Who Made My Pride Merch?
This is a guest blog post by Izzy McLeod
It’s Pride Month, which means a month of celebration for many LGBTQ+ people. Pride Month is a time to celebrate who we are as queer people, a time to protest for a better world, and a time that big brands use to sell us their annual limited-edition, rainbow-covered merchandise.
As LGBTQ+ people have become more accepted in many societies in the world, particularly in the global north, brands have seen Pride as a chance to make money under the pretence of supporting the LGBTQ+ community. They make a t-shirt or a pair of shoes, stick on a rainbow motif, advertise it using some of our favourite queer celebrities and influencers, possibly donate a portion to an LGBTQ+ charity and maybe even sponsor some pride events – then reap the profits!
But there’s something missing from this equation – the people that actually make the clothes. Their presence is absent from many brand’s websites. Most big brands do not even state where in the world their collections are made, let alone what happens in their supply chains, or how their LGBTQ+ garment workers and farmers are treated.
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Three years ago, brands like Primark and H&M made the news because their Pride collections were being made in countries such as Myanmar, Bangladesh, Turkey, and China, where it is illegal to be gay, or where LGBTQ+ people face persecution. The people who make many of these Pride collections are not free to be themselves. With an estimated 98% of garment workers not paid a living wage, gender-based violence rampant in supply chains, and forced labour found at every stage of garment production, the fashion industry is long past the time for change. The support for the LGBTQ+ community from many of these brands does not seem to extend to the people they need to make their clothing, and that is simply not good enough.
Headlines about these collections were almost immediately forgotten about with the next news cycle, and Pride Month news the next year was notably silent about those making Pride merchandise. But we haven’t forgotten, and that’s why Who Made My Pride Merch was started. The campaign is inspired by Fashion Revolution week and is running throughout Pride Month and beyond.
Pride should be about queer liberation for all, not just about capitalising on the Pink Pound. We cannot continue to let brands pander to one part of the LGBTQ+ community while participating in the exploitation of another. Big brands have the power, the money, and the resources to make their supply chains safer and fairer, yet most won’t even disclose where in the world these collections are produced.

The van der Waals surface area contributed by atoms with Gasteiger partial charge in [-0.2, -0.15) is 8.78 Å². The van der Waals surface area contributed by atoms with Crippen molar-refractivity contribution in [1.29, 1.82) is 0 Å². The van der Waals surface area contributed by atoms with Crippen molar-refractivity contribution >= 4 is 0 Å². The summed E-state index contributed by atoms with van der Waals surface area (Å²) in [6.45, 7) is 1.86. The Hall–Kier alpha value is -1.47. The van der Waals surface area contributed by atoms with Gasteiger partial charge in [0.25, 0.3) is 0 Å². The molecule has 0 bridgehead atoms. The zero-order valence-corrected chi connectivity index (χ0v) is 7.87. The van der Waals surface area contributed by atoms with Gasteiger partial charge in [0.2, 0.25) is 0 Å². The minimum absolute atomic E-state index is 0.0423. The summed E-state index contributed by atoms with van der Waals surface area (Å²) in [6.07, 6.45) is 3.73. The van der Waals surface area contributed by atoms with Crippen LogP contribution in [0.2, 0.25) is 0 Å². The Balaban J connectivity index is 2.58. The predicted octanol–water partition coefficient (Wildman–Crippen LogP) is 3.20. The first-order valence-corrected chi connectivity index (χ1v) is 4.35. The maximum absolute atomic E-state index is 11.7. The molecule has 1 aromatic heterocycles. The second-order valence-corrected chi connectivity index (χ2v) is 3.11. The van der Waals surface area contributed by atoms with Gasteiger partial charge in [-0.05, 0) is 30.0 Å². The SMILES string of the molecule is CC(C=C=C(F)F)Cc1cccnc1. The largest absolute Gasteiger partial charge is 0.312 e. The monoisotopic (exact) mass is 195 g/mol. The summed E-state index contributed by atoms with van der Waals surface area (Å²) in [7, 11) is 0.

Who Made My Pride Merch are spending Pride month asking brands who makes their pride collections, demanding better from the fashion industry, and standing in solidarity with LGBTQ+ garment workers worldwide.
LGBTQ+ worker solidarity
Part of the aim of Who Made My Pride Merch is to shine a light on LGBTQ+ garment workers, highlighting the lack of information available about them. We know that LGBTQ+ garment workers are some of the most marginalised people in the sector, with many facing discrimination, sexual violence, and harassment in the workplace, as well as struggling to get and keep jobs due to their sexuality or gender. Being more marginalised also means that it is harder for many LGBTQ+ garment workers to stand up and demand better pay and working conditions.
Unfortunately, information about LGBTQ+ garment workers is hard to find, and without it, their unique struggles are often forgotten.
Pride Month is not the only time in the year that LGBTQ+ people deserve to be recognised, highlighted, and supported. This is why it is important that the Who Makes My Pride Merch campaign stands in solidarity with LGBTQ+ garment workers all year long, beyond Pride Month.
As well as calling for more transparency and better working conditions from the fashion industry, we are also talking to organisations working with garment workers to see how we can better support LGBTQ+ workers in the industry, highlighting their particular challenges so that groups can do more for those who go unnoticed.
We hope you will join us in calling out the hypocrisy of rainbow capitalism, and in working towards a better future for LGBTQ+ garment workers worldwide.
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How to get involved
Much like Fashion Revolution Week, Who Made My Pride Merch is a campaign designed for everyone to get involved in. By taking pictures, asking questions, and sharing stories, we can demand a better future for all in the fashion industry.
More information on all of the ways you can get involved can be found on our campaign page, and our Instagram. By emailing and DMing brands, commenting on social media posts, posting pictures of Pride merch, organising, and learning, we hope we can make more people aware of the reality of Pride merch manufacturing, and put pressure on brands to be more transparent.
Do You Know Where Your Pride T-Shirt Was Made? | The New York Times